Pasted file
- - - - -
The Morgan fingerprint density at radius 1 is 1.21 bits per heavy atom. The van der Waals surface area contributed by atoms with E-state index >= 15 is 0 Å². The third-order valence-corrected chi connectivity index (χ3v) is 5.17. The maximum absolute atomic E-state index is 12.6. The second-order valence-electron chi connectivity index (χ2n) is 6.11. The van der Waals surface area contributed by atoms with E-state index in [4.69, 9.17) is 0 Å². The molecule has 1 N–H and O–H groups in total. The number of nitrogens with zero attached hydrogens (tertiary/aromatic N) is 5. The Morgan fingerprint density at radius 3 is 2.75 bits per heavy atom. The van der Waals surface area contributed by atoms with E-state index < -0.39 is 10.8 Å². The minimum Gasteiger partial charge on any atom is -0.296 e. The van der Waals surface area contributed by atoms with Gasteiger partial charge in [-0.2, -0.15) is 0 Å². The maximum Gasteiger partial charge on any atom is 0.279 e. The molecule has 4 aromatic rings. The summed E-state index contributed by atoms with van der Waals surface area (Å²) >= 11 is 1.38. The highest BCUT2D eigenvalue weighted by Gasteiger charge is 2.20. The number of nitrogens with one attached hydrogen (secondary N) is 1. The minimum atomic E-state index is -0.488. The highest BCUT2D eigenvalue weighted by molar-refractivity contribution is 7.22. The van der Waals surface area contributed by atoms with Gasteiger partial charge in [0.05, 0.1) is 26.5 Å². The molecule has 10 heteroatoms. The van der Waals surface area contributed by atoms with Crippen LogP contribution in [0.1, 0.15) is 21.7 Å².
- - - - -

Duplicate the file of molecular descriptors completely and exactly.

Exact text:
The Morgan fingerprint density at radius 1 is 1.21 bits per heavy atom. The van der Waals surface area contributed by atoms with E-state index >= 15 is 0 Å². The third-order valence-corrected chi connectivity index (χ3v) is 5.17. The maximum absolute atomic E-state index is 12.6. The second-order valence-electron chi connectivity index (χ2n) is 6.11. The van der Waals surface area contributed by atoms with E-state index in [4.69, 9.17) is 0 Å². The molecule has 1 N–H and O–H groups in total. The number of nitrogens with zero attached hydrogens (tertiary/aromatic N) is 5. The Morgan fingerprint density at radius 3 is 2.75 bits per heavy atom. The van der Waals surface area contributed by atoms with E-state index < -0.39 is 10.8 Å². The minimum Gasteiger partial charge on any atom is -0.296 e. The van der Waals surface area contributed by atoms with Gasteiger partial charge in [-0.2, -0.15) is 0 Å². The maximum Gasteiger partial charge on any atom is 0.279 e. The molecule has 4 aromatic rings. The summed E-state index contributed by atoms with van der Waals surface area (Å²) >= 11 is 1.38. The highest BCUT2D eigenvalue weighted by Gasteiger charge is 2.20. The number of nitrogens with one attached hydrogen (secondary N) is 1. The minimum atomic E-state index is -0.488. The highest BCUT2D eigenvalue weighted by molar-refractivity contribution is 7.22. The van der Waals surface area contributed by atoms with Gasteiger partial charge in [0.05, 0.1) is 26.5 Å². The molecule has 10 heteroatoms. The van der Waals surface area contributed by atoms with Crippen LogP contribution in [0.1, 0.15) is 21.7 Å².